The discussion by the Commission on Appointments of the motion to reconsider the April 27-confirmation of petitioners' appointments appeared in the minutes of its meeting of April 30, 1962, thus:

"CONGRESSMAN GANZON. Mr. Chairman, in the case of these two gentlemen, your humble servant found out later on, after they were confirmed, that there are pending sworn complaints against these two gentlemen. And so in the interest of justice and fairness to all parties and to all considered, I filed this motion for reconsideration to give the proper committee the chance to reconsider.

* * * * * * *

"SENATOR PUYAT. According to our Rules, Mr. Chairman, any Member of the Commission can present a motion for reconsideration within 24 hours. Now, if that motion is favorably reconsidered, then the Committee which originally reported out the confirmation will investigate that particular case and then that Committee will report to the Commission the result of its investigation.

* * * * * * *

"SENATOR PRIMICIAS. As humble Chairman of the Committee on Justice, I was the one who proposed the confirmation of these two appointees. Now before making the proposal for their confirmation, I was not informed of any charges against the two. As a matter of fact, no papers were indorsed to me. And so without any charges filed against these appointees, I recommended to the Commission their confirmation. Now they were confirmed on April 27. It would seem that these motion has been filed on April 30, and under our Rules, that is beyond the period, and probably this was caused by the schism that happened here when there were two commissions—I mean there was one legitimate and one not legitimate. So no motion for reconsideration was filed in this Commission because, our action in confirming these appointments were considered illegal, and this Commission did not deserve to receive any action for reconsideration. So under our Rules we cannot now, even if we would want to, we cannot act on this motion for reconsideration. It is with regret that I say this, considering the high regard I have for the congressman from Iloilo. But we must enforce the laws.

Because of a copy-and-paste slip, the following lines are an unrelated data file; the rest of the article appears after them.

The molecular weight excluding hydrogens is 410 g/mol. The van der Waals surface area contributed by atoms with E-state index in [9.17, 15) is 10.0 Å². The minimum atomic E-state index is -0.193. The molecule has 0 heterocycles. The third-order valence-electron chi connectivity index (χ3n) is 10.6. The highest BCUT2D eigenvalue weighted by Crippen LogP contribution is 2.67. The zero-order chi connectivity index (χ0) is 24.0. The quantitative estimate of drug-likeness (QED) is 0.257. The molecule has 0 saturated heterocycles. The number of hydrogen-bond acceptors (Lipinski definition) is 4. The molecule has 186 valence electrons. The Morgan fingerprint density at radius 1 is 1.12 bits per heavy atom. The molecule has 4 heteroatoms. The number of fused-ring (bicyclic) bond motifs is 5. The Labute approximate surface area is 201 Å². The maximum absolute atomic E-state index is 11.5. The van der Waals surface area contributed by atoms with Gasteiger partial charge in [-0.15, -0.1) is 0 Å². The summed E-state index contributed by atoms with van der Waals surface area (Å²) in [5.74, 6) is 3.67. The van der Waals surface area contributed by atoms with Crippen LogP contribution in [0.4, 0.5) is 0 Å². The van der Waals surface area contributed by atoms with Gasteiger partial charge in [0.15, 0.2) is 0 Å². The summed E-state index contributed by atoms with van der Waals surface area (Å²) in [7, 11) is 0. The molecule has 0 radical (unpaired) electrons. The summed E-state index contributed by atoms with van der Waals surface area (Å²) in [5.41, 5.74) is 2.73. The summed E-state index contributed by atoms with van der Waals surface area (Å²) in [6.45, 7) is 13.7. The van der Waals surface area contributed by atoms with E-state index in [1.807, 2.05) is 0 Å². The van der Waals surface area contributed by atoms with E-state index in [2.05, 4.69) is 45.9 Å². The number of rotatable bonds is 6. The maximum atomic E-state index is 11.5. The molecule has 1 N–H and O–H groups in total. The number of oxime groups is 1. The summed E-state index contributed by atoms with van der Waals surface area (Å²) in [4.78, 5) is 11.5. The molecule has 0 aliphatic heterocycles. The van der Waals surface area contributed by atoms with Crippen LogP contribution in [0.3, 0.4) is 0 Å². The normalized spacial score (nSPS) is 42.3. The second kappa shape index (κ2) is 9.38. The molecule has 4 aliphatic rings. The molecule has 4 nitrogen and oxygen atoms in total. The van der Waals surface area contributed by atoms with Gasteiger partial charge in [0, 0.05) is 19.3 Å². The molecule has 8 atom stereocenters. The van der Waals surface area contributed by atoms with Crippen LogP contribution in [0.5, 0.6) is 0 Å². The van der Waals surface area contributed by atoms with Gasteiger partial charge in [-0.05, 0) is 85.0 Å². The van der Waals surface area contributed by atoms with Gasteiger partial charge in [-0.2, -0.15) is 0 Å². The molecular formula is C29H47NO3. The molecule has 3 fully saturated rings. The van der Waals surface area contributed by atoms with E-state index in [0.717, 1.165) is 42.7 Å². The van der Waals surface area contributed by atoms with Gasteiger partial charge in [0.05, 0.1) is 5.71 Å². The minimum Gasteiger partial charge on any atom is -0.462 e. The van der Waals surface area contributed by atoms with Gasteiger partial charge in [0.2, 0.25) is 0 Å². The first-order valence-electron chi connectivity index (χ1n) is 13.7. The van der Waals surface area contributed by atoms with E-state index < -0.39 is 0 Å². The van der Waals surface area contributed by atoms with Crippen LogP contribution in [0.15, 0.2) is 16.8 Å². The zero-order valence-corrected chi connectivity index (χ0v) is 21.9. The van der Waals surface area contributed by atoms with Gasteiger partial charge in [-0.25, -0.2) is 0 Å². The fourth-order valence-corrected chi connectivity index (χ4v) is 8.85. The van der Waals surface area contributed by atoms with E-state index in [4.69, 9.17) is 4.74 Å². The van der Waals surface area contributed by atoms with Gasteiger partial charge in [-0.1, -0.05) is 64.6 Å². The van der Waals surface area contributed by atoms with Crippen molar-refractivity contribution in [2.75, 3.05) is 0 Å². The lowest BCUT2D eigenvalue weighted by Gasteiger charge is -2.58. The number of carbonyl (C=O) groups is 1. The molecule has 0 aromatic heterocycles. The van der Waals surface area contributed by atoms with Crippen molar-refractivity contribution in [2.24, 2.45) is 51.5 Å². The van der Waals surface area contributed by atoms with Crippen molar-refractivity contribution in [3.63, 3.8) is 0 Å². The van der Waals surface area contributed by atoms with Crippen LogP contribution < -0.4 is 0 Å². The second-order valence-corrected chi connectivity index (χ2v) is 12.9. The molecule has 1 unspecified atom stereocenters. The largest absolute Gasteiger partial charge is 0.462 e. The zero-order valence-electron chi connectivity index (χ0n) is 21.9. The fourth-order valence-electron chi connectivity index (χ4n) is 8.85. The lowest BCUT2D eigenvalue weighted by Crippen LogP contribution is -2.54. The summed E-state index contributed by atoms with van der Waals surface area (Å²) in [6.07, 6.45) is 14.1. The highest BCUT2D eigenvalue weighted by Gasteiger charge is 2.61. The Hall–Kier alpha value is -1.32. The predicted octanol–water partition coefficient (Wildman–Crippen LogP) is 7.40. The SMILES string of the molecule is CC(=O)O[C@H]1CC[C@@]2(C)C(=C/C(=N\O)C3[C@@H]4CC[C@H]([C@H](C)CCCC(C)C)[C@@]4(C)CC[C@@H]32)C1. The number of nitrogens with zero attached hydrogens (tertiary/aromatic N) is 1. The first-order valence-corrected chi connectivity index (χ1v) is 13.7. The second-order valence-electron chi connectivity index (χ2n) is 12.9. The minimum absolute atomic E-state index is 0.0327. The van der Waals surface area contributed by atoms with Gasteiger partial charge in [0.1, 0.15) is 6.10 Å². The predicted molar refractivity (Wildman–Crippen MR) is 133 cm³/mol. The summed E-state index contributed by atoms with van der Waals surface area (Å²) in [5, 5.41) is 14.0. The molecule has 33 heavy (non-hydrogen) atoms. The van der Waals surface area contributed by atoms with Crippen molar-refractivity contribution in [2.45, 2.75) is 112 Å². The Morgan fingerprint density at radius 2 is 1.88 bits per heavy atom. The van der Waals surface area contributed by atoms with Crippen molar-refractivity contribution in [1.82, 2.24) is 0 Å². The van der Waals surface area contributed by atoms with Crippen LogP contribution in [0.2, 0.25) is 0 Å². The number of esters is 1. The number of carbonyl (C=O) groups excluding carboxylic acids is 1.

* * * * * * *

"CONGRESSMAN LAGUMBAY. Precisely, gentleman from Pangasinan. But under the rules of procedure of courts, there is such a chance to reopen the case under the doctrine of fraud, accident, mistake, and exhausable neglect. Under that doctrine, could it not be possible in the Commission to reopen a case for reconsideration?

"SENATOR PRIMICIAS. That is under the Rules of Court. The Rules of Court are not applicable here.

* * * * * * *